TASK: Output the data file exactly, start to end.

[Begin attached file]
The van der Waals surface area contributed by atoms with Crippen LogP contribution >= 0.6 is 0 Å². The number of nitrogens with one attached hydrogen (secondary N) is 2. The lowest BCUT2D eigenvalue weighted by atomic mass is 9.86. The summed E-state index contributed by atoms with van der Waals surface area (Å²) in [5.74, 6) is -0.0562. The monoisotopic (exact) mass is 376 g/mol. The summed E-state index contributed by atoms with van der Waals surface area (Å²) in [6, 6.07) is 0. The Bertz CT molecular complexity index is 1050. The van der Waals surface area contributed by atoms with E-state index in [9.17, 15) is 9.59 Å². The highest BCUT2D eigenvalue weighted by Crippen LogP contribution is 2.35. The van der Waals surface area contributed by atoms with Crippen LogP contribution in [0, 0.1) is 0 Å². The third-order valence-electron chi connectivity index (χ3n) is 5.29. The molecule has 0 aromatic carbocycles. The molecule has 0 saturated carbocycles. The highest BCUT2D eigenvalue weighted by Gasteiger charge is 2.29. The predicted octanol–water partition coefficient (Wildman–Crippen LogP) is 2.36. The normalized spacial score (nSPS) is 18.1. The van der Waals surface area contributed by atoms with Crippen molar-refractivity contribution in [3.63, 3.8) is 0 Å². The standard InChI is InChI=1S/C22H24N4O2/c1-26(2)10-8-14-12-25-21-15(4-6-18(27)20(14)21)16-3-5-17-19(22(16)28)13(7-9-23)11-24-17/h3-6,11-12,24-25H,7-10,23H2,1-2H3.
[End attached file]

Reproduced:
The van der Waals surface area contributed by atoms with Crippen LogP contribution >= 0.6 is 0 Å². The number of nitrogens with one attached hydrogen (secondary N) is 2. The lowest BCUT2D eigenvalue weighted by atomic mass is 9.86. The summed E-state index contributed by atoms with van der Waals surface area (Å²) in [5.74, 6) is -0.0562. The monoisotopic (exact) mass is 376 g/mol. The summed E-state index contributed by atoms with van der Waals surface area (Å²) in [6, 6.07) is 0. The Bertz CT molecular complexity index is 1050. The van der Waals surface area contributed by atoms with E-state index in [9.17, 15) is 9.59 Å². The highest BCUT2D eigenvalue weighted by Crippen LogP contribution is 2.35. The van der Waals surface area contributed by atoms with Crippen LogP contribution in [0, 0.1) is 0 Å². The third-order valence-electron chi connectivity index (χ3n) is 5.29. The molecule has 0 aromatic carbocycles. The molecule has 0 saturated carbocycles. The highest BCUT2D eigenvalue weighted by Gasteiger charge is 2.29. The predicted octanol–water partition coefficient (Wildman–Crippen LogP) is 2.36. The normalized spacial score (nSPS) is 18.1. The van der Waals surface area contributed by atoms with Crippen molar-refractivity contribution in [3.63, 3.8) is 0 Å². The standard InChI is InChI=1S/C22H24N4O2/c1-26(2)10-8-14-12-25-21-15(4-6-18(27)20(14)21)16-3-5-17-19(22(16)28)13(7-9-23)11-24-17/h3-6,11-12,24-25H,7-10,23H2,1-2H3.